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Medical Mystery

Quillen College of Medicine

Medical Mystery of the Week

     A 66-year-old man presents with a one-year history of pancytopenia, periodic fevers, rigors, and the appearance of erythematous nonpruritic sloughing papules on his arms and legs. He was admitted to the hospital because of the development of orthostatic hypotension.
   Physical examination revealed a temperature of 36.6°C, a pulse rate of 91 beats per minute, a blood pressure of 119/71 mmHg (75/48 while standing), and a respiratory rate of 16 breaths per minute. The examination was positive for pallor, marked edema of the legs and periorbital region, scattered mummular and erosive lesions with overlying eschars on both feet, both forearms, and right thigh and petechiae on the arms and chest.
   Pertinent laboratory findings included pancytopenia and hyperferritinemia (12,620 ng/mL) with a normal serum iron, transferrin saturation, and diminished total iron-binding capacity. The results of a bone marrow biopsy and aspirate are shown in the panel below.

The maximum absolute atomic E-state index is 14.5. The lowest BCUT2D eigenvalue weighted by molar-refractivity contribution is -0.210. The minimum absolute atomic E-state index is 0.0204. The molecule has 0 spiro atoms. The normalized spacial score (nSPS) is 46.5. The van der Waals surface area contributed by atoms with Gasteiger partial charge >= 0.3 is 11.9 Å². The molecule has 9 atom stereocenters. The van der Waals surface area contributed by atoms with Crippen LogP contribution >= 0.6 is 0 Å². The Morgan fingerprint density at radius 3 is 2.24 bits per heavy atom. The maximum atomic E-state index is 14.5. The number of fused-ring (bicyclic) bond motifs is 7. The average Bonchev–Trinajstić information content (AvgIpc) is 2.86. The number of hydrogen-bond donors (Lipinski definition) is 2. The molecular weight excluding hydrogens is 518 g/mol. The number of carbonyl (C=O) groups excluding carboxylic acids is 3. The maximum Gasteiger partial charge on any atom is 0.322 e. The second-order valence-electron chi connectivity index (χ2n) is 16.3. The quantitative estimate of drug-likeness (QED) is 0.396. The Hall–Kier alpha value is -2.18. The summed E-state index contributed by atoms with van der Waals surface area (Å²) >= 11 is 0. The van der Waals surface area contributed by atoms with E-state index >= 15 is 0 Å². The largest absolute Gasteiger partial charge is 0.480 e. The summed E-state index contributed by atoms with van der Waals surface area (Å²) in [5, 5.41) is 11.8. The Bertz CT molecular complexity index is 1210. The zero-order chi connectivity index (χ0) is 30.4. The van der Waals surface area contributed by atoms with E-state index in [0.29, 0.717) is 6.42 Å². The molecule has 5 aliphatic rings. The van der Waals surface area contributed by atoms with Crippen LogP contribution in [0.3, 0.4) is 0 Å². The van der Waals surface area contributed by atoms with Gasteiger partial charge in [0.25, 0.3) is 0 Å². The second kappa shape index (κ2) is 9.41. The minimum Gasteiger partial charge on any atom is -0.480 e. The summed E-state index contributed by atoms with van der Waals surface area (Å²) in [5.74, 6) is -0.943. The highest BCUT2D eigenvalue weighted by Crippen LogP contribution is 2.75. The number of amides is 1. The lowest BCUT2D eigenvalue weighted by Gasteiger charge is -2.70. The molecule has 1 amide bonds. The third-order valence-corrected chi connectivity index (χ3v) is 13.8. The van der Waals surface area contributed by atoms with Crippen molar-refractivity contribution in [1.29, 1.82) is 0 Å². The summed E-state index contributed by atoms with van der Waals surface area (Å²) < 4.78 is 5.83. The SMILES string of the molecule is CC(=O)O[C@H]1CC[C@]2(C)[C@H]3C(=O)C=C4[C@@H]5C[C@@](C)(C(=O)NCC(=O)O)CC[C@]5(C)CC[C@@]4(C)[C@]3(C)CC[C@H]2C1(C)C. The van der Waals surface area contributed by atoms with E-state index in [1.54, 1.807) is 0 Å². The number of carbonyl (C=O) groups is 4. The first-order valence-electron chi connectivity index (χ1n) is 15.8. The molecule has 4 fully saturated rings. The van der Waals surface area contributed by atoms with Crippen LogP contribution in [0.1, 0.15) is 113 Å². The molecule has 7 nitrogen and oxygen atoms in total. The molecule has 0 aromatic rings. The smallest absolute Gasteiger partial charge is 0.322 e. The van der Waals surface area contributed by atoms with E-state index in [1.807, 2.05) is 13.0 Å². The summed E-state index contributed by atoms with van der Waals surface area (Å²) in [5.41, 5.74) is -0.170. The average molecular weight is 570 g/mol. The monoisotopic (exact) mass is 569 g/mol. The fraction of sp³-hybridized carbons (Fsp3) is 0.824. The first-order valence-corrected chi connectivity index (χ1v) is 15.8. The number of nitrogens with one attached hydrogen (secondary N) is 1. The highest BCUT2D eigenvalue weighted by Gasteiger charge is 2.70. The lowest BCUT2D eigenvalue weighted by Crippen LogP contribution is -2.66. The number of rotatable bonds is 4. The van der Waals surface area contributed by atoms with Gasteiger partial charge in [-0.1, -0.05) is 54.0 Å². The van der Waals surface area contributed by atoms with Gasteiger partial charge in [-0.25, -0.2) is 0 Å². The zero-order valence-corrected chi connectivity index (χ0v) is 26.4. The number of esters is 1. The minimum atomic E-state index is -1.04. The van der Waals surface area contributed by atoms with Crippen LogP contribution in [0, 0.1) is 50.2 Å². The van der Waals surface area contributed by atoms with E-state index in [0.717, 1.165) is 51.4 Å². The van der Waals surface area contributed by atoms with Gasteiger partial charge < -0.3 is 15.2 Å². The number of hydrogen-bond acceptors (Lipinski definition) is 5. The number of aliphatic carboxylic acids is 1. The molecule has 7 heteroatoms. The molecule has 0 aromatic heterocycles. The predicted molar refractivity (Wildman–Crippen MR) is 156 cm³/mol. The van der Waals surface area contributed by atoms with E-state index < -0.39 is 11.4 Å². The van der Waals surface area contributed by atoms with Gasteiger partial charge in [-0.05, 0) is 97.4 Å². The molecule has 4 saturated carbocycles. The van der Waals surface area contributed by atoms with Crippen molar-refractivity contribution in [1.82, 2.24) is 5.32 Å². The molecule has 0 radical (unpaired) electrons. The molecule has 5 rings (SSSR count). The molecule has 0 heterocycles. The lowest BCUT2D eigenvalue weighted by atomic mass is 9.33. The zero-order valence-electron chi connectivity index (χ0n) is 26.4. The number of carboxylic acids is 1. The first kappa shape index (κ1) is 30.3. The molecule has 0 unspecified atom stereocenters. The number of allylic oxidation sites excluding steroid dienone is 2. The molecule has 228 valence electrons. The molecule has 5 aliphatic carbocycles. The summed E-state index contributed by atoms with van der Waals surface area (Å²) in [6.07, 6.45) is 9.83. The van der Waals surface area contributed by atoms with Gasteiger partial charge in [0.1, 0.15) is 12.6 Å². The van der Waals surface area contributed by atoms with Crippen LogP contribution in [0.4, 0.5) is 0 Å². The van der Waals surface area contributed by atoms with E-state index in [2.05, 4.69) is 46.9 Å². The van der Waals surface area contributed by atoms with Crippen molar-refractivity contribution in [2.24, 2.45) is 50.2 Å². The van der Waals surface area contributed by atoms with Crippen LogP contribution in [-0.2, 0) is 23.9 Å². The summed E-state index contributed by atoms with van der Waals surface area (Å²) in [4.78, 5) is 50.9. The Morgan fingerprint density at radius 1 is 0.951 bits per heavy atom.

What is your diagnosis, what test(s) would you order to confirm your suspicions, and what treatment, if any, do you recommend?  


Hematoxylin and esosin staining of a marrow biopsy (Panel A) and Giemsa staining of aspirate (Panels B, C) show numerous histiocytes with engulfed erythroid elements (Panel B) and mature erythrocytes (Panel C). Immunohistochemical staining for CD163 shows histiocytes filled with intracytoplamic erythrocytes. Dashed lines outline hemophagocytic histiocytes.

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